Alongside his masterful poems written during the Second World War is his gripping sequence “Chistopol Notebook.” Written in 1941 in Chistopol, an administrative center in Tartarstan where the Soviet Writers Union evacuated from Moscow during Nazi bombing, the poetic sequence oscillates between a depiction of the war and the poet’s grief and guilt over the suicide of the legendary poet Marina Tsvetaeva, who recently had become Tarkovsky’s friend. Against the backdrop of national catastrophe, when Russian losses were mounting and the prospects for a quick victory faded, Tarkovsky confronted his own personal tragedy.
In October 1940, after the publication of a book of his translations of the Turkmen poet Mämmetweli Kemine, Tarkovsky received a complimentary letter from Tsvetaeva, who had returned in 1939 to the Soviet Union after seventeen years in exile and poverty in Europe. Tsvetaeva wrote: “your translation is charming. What can you do [i.e. write] yourself? Because [translating] for another, you can do—everything. Find (and love)—and the words will be yours.” She invited him over to hear her recite her poems, and their friendship developed. However, Tsvetaeva, at forty-eight and nearly ten years his senior, wanted more than friendship, and Tarkovsky chose not to reciprocate.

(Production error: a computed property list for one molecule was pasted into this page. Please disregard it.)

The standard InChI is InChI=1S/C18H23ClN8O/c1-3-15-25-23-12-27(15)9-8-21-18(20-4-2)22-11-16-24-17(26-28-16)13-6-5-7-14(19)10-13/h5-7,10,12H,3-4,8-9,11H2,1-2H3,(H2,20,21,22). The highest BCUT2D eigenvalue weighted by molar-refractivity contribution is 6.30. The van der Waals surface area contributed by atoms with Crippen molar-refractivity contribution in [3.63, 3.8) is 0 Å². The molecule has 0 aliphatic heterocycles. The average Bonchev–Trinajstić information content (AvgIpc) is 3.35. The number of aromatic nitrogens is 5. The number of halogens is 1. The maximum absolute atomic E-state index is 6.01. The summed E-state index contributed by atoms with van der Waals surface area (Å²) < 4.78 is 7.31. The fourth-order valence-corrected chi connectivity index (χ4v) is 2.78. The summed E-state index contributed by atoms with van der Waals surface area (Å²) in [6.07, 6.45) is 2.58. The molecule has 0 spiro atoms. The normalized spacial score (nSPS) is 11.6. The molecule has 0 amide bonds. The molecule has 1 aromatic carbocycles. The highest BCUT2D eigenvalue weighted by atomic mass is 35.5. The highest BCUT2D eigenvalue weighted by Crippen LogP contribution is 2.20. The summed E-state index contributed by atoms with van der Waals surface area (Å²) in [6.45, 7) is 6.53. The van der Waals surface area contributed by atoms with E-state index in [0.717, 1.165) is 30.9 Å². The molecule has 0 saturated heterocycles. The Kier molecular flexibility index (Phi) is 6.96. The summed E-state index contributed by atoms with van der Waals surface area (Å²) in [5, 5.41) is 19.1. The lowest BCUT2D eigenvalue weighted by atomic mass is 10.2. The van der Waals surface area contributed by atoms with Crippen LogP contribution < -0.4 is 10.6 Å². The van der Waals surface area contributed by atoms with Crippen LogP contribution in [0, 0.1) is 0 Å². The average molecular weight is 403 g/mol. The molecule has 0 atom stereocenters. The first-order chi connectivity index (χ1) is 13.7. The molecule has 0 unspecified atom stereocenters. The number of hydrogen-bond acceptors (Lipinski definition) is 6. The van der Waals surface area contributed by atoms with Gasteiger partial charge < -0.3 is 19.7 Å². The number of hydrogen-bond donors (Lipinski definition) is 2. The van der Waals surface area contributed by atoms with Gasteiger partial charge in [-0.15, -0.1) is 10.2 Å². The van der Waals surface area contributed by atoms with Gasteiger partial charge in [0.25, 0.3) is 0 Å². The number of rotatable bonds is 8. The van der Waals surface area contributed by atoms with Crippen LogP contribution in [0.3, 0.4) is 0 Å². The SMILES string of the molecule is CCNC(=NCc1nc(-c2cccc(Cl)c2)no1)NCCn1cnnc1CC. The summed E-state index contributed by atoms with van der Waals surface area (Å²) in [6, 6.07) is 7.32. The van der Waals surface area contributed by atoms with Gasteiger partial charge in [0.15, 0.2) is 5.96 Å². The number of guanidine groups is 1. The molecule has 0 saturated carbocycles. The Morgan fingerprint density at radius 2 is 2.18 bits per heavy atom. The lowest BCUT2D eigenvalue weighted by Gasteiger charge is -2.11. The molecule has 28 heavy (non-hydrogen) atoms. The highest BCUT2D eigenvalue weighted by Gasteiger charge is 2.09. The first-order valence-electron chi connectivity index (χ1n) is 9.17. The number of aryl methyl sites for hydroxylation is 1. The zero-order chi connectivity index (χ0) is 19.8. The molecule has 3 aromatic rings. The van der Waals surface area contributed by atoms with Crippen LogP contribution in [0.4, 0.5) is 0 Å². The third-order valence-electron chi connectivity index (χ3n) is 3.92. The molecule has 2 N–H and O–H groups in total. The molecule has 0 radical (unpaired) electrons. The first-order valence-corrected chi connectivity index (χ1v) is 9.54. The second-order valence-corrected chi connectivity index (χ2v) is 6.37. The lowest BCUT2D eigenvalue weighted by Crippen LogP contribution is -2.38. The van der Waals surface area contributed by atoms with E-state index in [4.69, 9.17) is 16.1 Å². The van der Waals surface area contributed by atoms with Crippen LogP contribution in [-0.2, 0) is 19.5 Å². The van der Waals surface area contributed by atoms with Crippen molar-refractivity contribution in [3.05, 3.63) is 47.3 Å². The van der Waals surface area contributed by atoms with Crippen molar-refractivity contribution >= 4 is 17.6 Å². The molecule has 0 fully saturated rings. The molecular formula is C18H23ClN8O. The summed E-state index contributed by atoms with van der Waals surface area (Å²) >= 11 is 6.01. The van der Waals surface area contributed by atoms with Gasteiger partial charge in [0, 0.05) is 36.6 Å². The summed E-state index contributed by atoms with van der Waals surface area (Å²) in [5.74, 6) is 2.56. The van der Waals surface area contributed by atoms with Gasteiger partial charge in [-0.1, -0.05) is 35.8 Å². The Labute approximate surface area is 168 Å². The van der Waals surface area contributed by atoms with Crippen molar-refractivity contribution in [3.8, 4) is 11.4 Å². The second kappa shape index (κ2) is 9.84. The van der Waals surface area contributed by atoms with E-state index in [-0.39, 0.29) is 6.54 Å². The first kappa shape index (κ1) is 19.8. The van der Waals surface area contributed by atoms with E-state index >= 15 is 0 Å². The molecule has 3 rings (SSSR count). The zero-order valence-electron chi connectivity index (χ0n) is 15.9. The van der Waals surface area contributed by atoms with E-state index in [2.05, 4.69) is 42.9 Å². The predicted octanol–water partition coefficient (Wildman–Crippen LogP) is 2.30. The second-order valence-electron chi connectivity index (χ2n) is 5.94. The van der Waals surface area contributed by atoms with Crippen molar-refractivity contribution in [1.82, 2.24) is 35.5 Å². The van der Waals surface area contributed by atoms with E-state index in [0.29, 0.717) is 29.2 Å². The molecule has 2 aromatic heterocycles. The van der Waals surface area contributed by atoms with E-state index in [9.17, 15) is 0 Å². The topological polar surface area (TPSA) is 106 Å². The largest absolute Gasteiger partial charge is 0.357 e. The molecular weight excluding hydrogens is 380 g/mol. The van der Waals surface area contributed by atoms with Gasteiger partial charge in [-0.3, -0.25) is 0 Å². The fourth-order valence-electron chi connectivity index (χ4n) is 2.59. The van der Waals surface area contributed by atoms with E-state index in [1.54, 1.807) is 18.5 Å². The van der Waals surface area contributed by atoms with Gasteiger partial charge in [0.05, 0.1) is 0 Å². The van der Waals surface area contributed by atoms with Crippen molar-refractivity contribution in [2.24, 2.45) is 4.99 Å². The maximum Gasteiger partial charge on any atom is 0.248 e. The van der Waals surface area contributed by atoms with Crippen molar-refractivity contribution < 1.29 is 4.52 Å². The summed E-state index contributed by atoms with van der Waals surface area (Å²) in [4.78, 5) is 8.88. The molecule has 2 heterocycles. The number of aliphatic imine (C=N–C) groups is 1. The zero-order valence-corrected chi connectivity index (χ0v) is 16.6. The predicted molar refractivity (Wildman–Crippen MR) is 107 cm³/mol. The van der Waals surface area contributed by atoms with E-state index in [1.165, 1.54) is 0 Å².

Tsvetaeva, not a member of the Writers Union, evacuated to nearby Yelabuga, Tartarstan. Unable to find work there, she went to Chistopol in August 1941 and got a job washing dishes. After the arrest of her husband and daughter, and with meager means to provide for herself and her son George, she hanged herself on August 31, 1941. In a note to her son, she wrote:
Forgive me, but to go on would be worse. I am gravely ill, this is not me anymore. I love you passionately. Do understand that I could not live anymore. Tell Papa and Alya, if you ever see them, that I loved them to the last moment and explain to them that I found myself in a trap.
If Tarkovsky’s grief was not fierce enough, he would come to learn that her final poem, dated March 1941, employed the first line of “The Table Is Set for Six” as an epigraph—an aggrieved riposte to Tarkovsky’s rejection.
Tarkovsky’s “Chistopol Notebook” captures a poet unable to live with his failure to help Tsvetaeva. In the face of a doomed war and the tragedy of the suicide of a brilliant and tormented friend, Tarkovsky keens his great helplessness. The Chistopol poems themselves are remarkably diverse, particularly in terms of meter and style—from sonnets to folk poems, from elegies to nationalist verse.
Later, as a war correspondent at the front, tragedy struck Tarkovsky again. In 1943, on the front near Vitebsk, Tarkovsky was shot. Marina Arsenyeva Tarkovskaya, biographer and daughter of the poet, writes that he was shot by German soldiers. (Another uncorroborated source suggests that he, failing to answer a sentry, was the victim of friendly fire.) As a result of the bullet wound to the leg, Tarkovsky contracted gaseous gangrene, and would undergo six progressive amputations in a failed attempt to preserve his leg.
Over a decade later, Tarkovsky’s wound would become the ground for a new vision. As he writes in “Field Hospital”:
My lips were covered with sores, and also
I was fed by a spoon, and also
I could not remember my name,
but the language of King David came
alive on my tongue.
This piece is part of PEN’s 2014 translation series, which features excerpts and essays from the recipients of this year’s PEN/Heim Translation Fund Grants.